Louise Mensch has caused a stir with this article. She appears to favour the American tendency towards social action as opposed to merely splitting linguistic hairs.
In some aspects I agree with her I believe we do need to actually work out as women what we stand for and what we want to achieve. For without such grounded rational thinking the feminist movement is in danger of implosion and disintegration; two things which I feel no feminist would want.
In some aspects I disagree also.
When I was growing up, before I was old enough to have an electric wheelchair I was pushed around in a manual wheelchair by my mother. I would often hear her having subconscious dialogues with herself from above my head about how lucky other people were when they wouldn’t move out the way in a shop to let the in my wheelchair past, or similarly when they parked in a disabled parking space. As I have grown older I have taken on board these difficulties too. Her problems she had negotiating the vast array of obstacles that somebody in a wheelchair encounters are now my problems also.
But I still think privilege checking is something of a moot point. On my down days yes, I do think that other people are lucky to be able to do all the things that I would want to do, and echoing the words of my mother how lucky they are.
But that does not mean I want them to constantly have to check their privilege and look over their privileged shoulder. This engenders a feeling of guilt in people. It makes them feel guilty for something that is part of circumstance as opposed to a vendetta to single you out.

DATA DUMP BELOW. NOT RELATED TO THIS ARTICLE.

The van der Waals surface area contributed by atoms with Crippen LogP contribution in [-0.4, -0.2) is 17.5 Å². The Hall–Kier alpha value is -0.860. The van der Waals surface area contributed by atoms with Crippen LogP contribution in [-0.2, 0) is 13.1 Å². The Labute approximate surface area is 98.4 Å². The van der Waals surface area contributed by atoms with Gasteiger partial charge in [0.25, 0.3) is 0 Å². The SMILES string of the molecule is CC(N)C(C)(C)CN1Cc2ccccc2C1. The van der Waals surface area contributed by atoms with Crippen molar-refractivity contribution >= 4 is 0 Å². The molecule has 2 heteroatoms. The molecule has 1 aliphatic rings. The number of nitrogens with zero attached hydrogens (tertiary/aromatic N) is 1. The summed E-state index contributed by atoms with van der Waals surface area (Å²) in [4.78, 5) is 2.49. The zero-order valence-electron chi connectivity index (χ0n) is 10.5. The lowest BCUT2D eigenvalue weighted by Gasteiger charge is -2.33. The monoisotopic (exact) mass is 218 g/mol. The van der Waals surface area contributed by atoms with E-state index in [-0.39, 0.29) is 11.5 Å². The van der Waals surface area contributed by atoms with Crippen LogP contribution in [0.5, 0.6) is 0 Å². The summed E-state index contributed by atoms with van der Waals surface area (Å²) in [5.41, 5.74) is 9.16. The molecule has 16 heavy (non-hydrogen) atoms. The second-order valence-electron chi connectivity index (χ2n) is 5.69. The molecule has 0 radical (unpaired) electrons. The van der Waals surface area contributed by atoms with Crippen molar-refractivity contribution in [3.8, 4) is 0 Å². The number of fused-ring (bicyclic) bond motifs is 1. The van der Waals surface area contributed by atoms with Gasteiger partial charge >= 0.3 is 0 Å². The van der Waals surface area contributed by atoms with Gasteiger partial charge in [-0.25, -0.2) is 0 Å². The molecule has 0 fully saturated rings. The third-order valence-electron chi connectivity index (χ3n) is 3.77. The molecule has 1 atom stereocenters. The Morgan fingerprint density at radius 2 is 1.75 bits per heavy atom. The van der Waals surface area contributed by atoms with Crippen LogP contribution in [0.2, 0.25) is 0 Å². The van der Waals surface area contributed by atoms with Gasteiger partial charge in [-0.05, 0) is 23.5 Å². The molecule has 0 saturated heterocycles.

It is like when people ask the question “why me?” I think a far better question to ask is why not me? What is so special about me that my life should be rose tinted in comparison to other people’s?
Implicit too in the notion of privilege checking is that privilege is something that, as well as being acknowledged and apologised for that it is something that can be changed. That is to say that a person should want to reduce their privilege in order to restore equilibrium to an unbalanced system.
However people cannot help how they were born. I may think at times my able-bodied friends are lucky but I don’t have a chip on my shoulder and spend my life resenting them. That would be counter-productive and only lead to my own needless suffering.
Everyone has some level of privilege. For example even though I am disabled I have speech. For the technological nerds amongst you I am dictating this article using speech recognition software. Yet nobody tells me to check my speech privilege. It is important that we know what our privileges are and be proud of them and own them.
But I am also trans as well as being disabled and lesbian. Therefore I am part of three minority groups. I could regard these as an ocean between me and the rest of society. I could promulgate the misery narrative and the suffering narrative but I don’t. I choose to use my experience to help others and to empower them to live a life of their choosing.
Louise picked up on the word “cis” short for cisgender. The use of this word as some kind of in group special vocabulary ironically seems to anger a lot of the people it describes, for they say they would not use it to describe themselves and resent other people using it when talking about them.
Here too there is the notion of “cis privilege”. Now this even as a trans woman inherently worries me. It worries me because it assumes that because women are not trans, and they have been born women that therefore this is somehow something that should be grateful for. Surely it is obvious that when one transitions into womanhood that they are not transitioning into a privileged position. The female narrative is one of struggle and hardship. Women suffer greatly in society. They suffer discrimination and domestic violence at times at the hands of men.
My mother brought me up on her own single-handedly. The trials and tribulations of being a woman are not easy. Whilst I may feel jubilant and authentic at last I must be sensitive to the fact that being a woman, or indeed being a man is not always an easy ride.